Author: Bobby Caudill

Open vs. Open

As someone who’s been around the block more than once in the technology industry, I’ve had the opportunity to witness a plethora of developments, ideas and concepts, some good, some not so good. One particular debate, or perhaps, a point is confusion, is around the word ‘open’.

In the early days of computing, groups of like-minded individuals came together for the purpose of defining standard ways to ‘do things.’ For the most part, these folks realized that it was generally better for the industry, as well as the users of technology, to establish standards so that systems AND people could work together. There is no doubt that many of these groups have changed the nature of computing and technology for the better. Email flows, the internet works, people can view documents, pictures, listen to music, etc.

Standards tend to come in two varieties, open and de facto. Open standards are designed and controlled usually by some form of governing body and made available to all interested parties. De facto standards are typically owned and governed by a commercial organization and not necessarily released. Regardless of open or de facto, standards are useful to creating meaningful experiences and solutions. What’s interesting about open standards is they allow for organizations, commercial or otherwise, to develop applications and solutions that can work in a greater eco-system while allowing for innovations and creativity in the implementation of the standard. If your organization writes better code, faster code, has more bells and whistles, it has the opportunity to gain better adoption than competitors. Open standards are usually good.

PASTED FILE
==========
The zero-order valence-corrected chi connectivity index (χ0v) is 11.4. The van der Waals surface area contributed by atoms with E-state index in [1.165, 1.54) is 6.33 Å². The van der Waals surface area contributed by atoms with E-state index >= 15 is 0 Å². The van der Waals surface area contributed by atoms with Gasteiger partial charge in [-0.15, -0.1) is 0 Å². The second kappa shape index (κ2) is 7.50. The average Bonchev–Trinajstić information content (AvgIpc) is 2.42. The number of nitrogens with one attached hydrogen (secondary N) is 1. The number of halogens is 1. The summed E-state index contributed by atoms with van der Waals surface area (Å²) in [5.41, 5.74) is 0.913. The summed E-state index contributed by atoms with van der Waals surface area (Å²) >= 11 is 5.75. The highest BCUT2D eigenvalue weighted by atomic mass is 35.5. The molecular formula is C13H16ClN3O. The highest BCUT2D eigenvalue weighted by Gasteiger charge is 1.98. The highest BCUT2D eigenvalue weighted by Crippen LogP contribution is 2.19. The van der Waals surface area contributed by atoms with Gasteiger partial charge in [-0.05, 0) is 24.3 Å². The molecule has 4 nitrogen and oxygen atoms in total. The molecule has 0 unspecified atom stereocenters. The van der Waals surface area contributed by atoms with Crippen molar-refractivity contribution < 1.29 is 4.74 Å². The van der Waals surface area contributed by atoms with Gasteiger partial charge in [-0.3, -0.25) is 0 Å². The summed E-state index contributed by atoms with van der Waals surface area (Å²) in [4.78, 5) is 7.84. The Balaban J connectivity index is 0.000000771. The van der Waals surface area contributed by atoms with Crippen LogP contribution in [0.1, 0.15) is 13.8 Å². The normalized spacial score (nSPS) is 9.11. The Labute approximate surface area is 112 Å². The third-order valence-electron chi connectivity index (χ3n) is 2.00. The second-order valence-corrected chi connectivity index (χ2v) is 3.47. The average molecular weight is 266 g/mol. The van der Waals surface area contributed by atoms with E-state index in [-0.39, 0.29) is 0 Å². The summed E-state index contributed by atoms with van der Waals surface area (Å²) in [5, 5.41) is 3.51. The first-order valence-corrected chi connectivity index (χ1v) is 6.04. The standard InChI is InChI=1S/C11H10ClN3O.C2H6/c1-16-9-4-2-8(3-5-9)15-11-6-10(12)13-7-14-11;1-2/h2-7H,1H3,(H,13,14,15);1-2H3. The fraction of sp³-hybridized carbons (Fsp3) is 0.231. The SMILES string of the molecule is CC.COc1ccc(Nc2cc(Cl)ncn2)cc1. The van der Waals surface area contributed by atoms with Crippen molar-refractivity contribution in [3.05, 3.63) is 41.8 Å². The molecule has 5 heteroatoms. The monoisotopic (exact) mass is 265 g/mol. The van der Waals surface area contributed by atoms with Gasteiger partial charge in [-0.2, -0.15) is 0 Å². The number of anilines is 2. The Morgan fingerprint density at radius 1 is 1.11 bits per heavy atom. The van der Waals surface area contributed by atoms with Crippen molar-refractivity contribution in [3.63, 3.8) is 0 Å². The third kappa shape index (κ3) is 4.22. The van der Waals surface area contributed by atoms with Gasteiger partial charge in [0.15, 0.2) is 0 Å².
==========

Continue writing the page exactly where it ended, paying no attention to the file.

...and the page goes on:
Fast forward a few years to discuss the next wave of ‘open’ from a technology perspective: open source. Undoubtedly, open source software has had yet another dramatic impact on technology. I would venture to say that you would be hard pressed to find anyone who uses the Internet in any fashion who does not get benefit from the many efforts of the open source community. Web servers, email servers, browsers, and so many more applications and solutions are made freely available to the world to leverage and use. The nature of open source software is to be developed in the open, meaning, the actual source code is accessible to all who wish to see it or work on it.